Lights dim, and the scene fades-in to a single spotlight illuminating the sultry silhouette of the newest iPhone, Balenciaga shoes, or even one’s that just appear dramatically similar. Emanating from an otherwise trivial object are some godly perceptions, metaphysical, and intangible designations. In recognition of society’s shift towards a sort of erroneous attachment to material objects, and commercial means, Karl Marx’s theory of the “Fetishism of Commodities” irradiates where real human value is substituted for a conventional monetary value.
On view at the International Center of Photography in New York City from 20th September 2017, to 7th January 2018 was Generation Wealth, a mixed media presentation by documentary filmmaker and photographer Lauren Greenfield. Through the exposition of works over a 25-year span, Greenfield sought exploration of societal attachment to the construct of wealth, while zooming in on the presence and global development of an “American ideal,” comprised of documentary photography, film, and text, worked to illustrate the morph of this idealism into a highly unsustainable, assumption ridden obsession with wealth. Greenfield seemingly offers her own sort of analysis, of commodity fetishism: a deviation from the “American dream,” which gave way to a blind race to the most.
The striking, and at times nearly lurid, photographs were often met with an empowered, telling character, even in their apparent simplicity. Amassing the walls of lower Manhattan’s ICP, the 200 photos were also accompanied by first-hand anecdotes, and a documentary film, collecting perspectives of characters from assorted facets of society; their vulnerability lending an overwhelming poignancy to the body of work.
Emphasising the case and effects of consumerism, Greenfield distinguishes an “influence of affluence,” and an interwoven compelling desire for wealth. Greenfield’s investigation surrounds the effects of a blind yearning for the acquisition of wealth on structures of morality and ethics.
In the exhibition of a documented 2012 fashion show, Greenfield features the “toxic products, imperfect choreography, and human cost,” perpetrated by the fashion industry’s adherence to the affluent standard. We continue to replace and diminish holistic values. According to Greenfield, “the shift from the American Dream [went] from values of hard work, frugality, and discretion, to values defined by materialism, celebrity, and narcissism.”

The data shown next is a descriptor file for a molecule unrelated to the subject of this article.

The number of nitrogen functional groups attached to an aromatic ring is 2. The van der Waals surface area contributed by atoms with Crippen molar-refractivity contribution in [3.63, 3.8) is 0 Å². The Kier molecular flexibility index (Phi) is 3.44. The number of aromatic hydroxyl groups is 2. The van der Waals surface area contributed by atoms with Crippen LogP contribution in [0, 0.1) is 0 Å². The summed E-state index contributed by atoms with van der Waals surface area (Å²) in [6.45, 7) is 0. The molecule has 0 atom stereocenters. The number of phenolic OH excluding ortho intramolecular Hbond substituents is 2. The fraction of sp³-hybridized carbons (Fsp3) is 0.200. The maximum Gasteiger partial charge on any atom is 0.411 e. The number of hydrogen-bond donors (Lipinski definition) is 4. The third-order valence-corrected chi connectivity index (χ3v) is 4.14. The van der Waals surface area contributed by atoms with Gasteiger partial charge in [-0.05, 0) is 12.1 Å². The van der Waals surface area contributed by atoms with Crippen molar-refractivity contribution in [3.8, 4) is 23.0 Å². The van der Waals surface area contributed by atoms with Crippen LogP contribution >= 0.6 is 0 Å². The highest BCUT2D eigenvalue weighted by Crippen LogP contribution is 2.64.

For maintenance of these perceived wealth standards, society has emerged as sole status seekers, prone to deliberate modification of personal image, where truths are distorted in order to grasp impractical goals. Identity is acquired solely by image, and for many, devoid of moral sanctities and notions of truth. These have been replaced by a curtained desire to become the celebrity, the investment banker, the holder of inauthentic youth, and beauty, the latest designer collections, and whatever means necessary for their pursuit.
Who are the ones most hypnotised? We might question, recognising a frequent link with the Millennial generation’s instance toward idealism in the height of social media, and influence-based wealth systems, and the millennial’s proximity to them. But the depth of Greenfield’s enquiry expands globally, examining members of society from several classes, ethnic backgrounds, and ages, who all grapple with the same longing to meet these unrealistic expectations, as per the perpetration of consumerism by the fashion, entertainment, real estate, and banking commercial industries.
It’s never enough – the placation of wealth aspirations by continuing to buy. Beyond their allure, Greenfield exposes that no matter the number of things, they won’t bring satisfaction. President Jimmy Carter’s 1979 “Crisis of Confidence” speech acknowledged a “human identity no longer defined by what one does, but by what one owns.” “Generation Wealth” seeks to contextualise that 39 years later, we are still plodding in these precarious waters. Can we look away from a fetishized view of material things in order to more wholly connect to an authentic sense of humanity? Putting aside assumed value for things, the accumulation of them, and the people who have them, we may recognise our own value; enticing a more wholesome sense of purpose.
Words: Jessica Gianelli
Copy edited by Elena Stanciu